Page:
Crows player Curtly Hampton get a handball away.
Crows player Curtly Hampton get a handball away. DAVE HUNT

Dynamic Crows brothers dominate Suns

THE Crows have all but silenced critics who claimed Adelaide's lack of midfield depth would prevent them from claiming this year's premiership, with a resounding 67-point win over the Suns.

Rory Sloane set the example for his cartel with a game-high 13 tackles, as well as 30 possessions, nine clearances and a goal.

But his effort wasn't a solo one.

He was ably assisted by the Crouch brothers, with Brad's return after a lay off from a hamstring injury a resounding success. At halftime, the brothers had 44 touches between them and would go on to finish with a combined 67.

Matt was a clearance beast, his 10 complementing Sloane's nine. And around half of both brothers' possessions were contested.

Adelaide skipper Taylor Walker said the maturation of the Crouch brothers, and the midfield group as a whole, was intrinsic to the club's unbeaten start to the season.

"How good are they? They're playing some good footy," Walker told Fox Footy.

"It was great to see Brad slot back in with 30-odd possessions. Our midfield is still gelling and maturing as we go."

Former Giant Curtly Hampton was also outstanding. He kicked the opening two goals of the match - his first two in Crows colours - and provided a presence around the ground with six marks.

Emblematic of the team, he had more handballs than kicks, with the Crows link up run stunning the home team into submission.


Crows player Brodie Smith gets away from the Suns defence.
Crows player Brodie Smith gets away from the Suns defence. DAVE HUNT

The Rorys - that of Laird and Atkins - provided important run and carry, with exciting speedsters Wayne Milera and Charlie Cameron down on their usual input.

And that says something.

While Adelaide's midfield may not bat as deep as the Giants or indeed the Swans in terms of A-grade talent, they certainly have depth.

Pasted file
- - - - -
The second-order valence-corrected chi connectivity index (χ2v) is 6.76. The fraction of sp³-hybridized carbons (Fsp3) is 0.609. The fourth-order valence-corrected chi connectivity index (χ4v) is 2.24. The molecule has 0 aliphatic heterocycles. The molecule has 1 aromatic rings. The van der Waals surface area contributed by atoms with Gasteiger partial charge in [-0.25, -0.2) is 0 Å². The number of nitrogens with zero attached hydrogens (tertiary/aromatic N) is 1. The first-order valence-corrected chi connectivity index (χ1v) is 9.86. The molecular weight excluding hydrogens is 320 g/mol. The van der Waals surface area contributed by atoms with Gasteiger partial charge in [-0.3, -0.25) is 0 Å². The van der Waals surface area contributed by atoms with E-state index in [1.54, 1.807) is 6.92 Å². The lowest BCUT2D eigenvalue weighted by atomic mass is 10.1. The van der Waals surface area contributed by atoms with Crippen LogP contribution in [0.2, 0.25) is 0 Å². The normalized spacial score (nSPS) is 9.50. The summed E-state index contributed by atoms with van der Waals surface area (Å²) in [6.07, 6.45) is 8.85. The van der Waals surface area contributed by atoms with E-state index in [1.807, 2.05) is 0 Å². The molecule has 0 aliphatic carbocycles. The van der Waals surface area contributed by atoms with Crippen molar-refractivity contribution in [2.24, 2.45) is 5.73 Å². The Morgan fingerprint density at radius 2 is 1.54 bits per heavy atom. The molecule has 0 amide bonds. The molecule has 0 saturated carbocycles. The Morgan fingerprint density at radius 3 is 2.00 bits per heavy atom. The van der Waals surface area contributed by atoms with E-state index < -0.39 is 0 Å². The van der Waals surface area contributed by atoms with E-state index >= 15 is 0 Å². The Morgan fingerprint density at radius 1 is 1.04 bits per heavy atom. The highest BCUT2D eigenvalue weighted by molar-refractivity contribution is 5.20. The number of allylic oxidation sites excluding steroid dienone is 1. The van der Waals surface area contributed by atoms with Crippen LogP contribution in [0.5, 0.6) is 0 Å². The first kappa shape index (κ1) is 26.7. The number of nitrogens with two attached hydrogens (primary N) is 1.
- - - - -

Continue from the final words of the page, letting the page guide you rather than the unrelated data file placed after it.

Even with two of their most improved players far from their best, it mattered little. This Adelaide midfield has a seemingly endless supply of strings.

Richard Douglas and David Mackay are another two midfielders who are capable of performing roles, while the hard running Tom Lynch also rotates through the middle.


THE deliberate rushed behind rule has created a lot of confusion this season.

And young Gold Coast defender Kade Kolodjashnij was the latest to be left scratching his head after giving up a goal right on quarter time due to the interpretation.


Crows player Eddie Betts takes a mark.
Crows player Eddie Betts takes a mark. DAVE HUNT

Not under pressure as he collected the footy, Kolodjashnij accidentally lost his footing and slipped to the ground - where he was rushed upon by Adelaide forward Troy Menzel.

Now under sudden pressure, the Suns backman touched the ball through for a behind.

However, the umpire deemed that Kolodjashnij could have disposed of the footy prior to falling over, ruling it a deliberate rushed behind and gifting Menzel a goal on the siren.

It came as a big blow for Gold Coast, who fell 34 points short of Adelaide at the first change.


IT WAS a breakout game for Gold Coast youngster Callum Ah Chee.

Taken with Pick 8 in the 2015 national draft, Ah Chee was a junior with lofty potential.


Suns player Sean Lemmens (left) competes with Crows player Andy Otten.
Suns player Sean Lemmens (left) competes with Crows player Andy Otten. DAVE HUNT

And he showed all of it on an otherwise dark day for the Suns, who were thrashed by the Crows to end their two-match winning streak.

Ah Chee kicked a career-best five goals to go with 11 disposals and four marks.

And while Rodney Eade might have plenty to ponder given his side's performance, he'll like what he saw in the form of the talented small forward.


THE Crows convincing win was soured by an injury to All-Australian defender Daniel Talia in the opening minute of match.

In an innocuous, off the ball incident, Talia was seen grabbing at his upper left leg barely seconds after the first bounce.

Despite registering a kick, Talia headed straight to the bench where he was examined by the club doctor. He immediately went into the rooms and by half time had donned a tracksuit, signalling his day was over.

While scans will confirm the extent of the injury, the initial signs were worrying.

Melbourne ruckman Max Gawn had surgery on his hamstring last week and is expected to miss up to three months of footy.

News Corp Australia

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